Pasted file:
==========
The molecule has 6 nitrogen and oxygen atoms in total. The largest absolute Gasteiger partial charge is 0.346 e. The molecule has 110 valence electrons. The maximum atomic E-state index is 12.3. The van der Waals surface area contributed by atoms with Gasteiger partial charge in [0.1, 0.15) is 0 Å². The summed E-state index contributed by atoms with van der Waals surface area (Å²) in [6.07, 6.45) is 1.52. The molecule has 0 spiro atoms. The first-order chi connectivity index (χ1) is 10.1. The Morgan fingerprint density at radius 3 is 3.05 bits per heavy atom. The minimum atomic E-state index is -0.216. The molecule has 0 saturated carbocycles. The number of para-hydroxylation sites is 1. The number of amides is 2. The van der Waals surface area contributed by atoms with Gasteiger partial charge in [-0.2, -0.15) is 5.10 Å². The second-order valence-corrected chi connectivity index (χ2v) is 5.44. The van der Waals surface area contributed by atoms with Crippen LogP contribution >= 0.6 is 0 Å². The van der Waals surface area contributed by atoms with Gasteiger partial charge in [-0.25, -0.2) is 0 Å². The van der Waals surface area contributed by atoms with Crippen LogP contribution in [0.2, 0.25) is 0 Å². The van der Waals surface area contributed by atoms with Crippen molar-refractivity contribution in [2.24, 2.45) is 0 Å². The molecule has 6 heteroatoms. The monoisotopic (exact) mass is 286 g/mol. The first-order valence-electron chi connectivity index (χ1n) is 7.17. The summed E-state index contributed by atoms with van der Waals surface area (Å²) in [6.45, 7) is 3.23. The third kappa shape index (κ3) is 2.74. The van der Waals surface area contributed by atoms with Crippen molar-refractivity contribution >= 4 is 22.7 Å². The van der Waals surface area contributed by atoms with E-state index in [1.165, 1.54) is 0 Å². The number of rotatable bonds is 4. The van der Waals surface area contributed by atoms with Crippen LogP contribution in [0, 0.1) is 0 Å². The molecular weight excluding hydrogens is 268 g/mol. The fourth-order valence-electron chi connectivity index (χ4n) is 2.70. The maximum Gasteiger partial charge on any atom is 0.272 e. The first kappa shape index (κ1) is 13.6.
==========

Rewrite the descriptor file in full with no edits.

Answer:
The molecule has 6 nitrogen and oxygen atoms in total. The largest absolute Gasteiger partial charge is 0.346 e. The molecule has 110 valence electrons. The maximum atomic E-state index is 12.3. The van der Waals surface area contributed by atoms with Gasteiger partial charge in [0.1, 0.15) is 0 Å². The summed E-state index contributed by atoms with van der Waals surface area (Å²) in [6.07, 6.45) is 1.52. The molecule has 0 spiro atoms. The first-order chi connectivity index (χ1) is 10.1. The Morgan fingerprint density at radius 3 is 3.05 bits per heavy atom. The minimum atomic E-state index is -0.216. The molecule has 0 saturated carbocycles. The number of para-hydroxylation sites is 1. The number of amides is 2. The van der Waals surface area contributed by atoms with Gasteiger partial charge in [-0.2, -0.15) is 5.10 Å². The second-order valence-corrected chi connectivity index (χ2v) is 5.44. The van der Waals surface area contributed by atoms with Crippen LogP contribution >= 0.6 is 0 Å². The van der Waals surface area contributed by atoms with Gasteiger partial charge in [-0.25, -0.2) is 0 Å². The van der Waals surface area contributed by atoms with Crippen LogP contribution in [0.2, 0.25) is 0 Å². The van der Waals surface area contributed by atoms with Crippen molar-refractivity contribution in [2.24, 2.45) is 0 Å². The molecule has 6 heteroatoms. The monoisotopic (exact) mass is 286 g/mol. The first-order valence-electron chi connectivity index (χ1n) is 7.17. The summed E-state index contributed by atoms with van der Waals surface area (Å²) in [6.45, 7) is 3.23. The third kappa shape index (κ3) is 2.74. The van der Waals surface area contributed by atoms with Crippen molar-refractivity contribution >= 4 is 22.7 Å². The van der Waals surface area contributed by atoms with E-state index in [1.165, 1.54) is 0 Å². The number of rotatable bonds is 4. The van der Waals surface area contributed by atoms with Crippen LogP contribution in [0, 0.1) is 0 Å². The molecular weight excluding hydrogens is 268 g/mol. The fourth-order valence-electron chi connectivity index (χ4n) is 2.70. The maximum Gasteiger partial charge on any atom is 0.272 e. The first kappa shape index (κ1) is 13.6.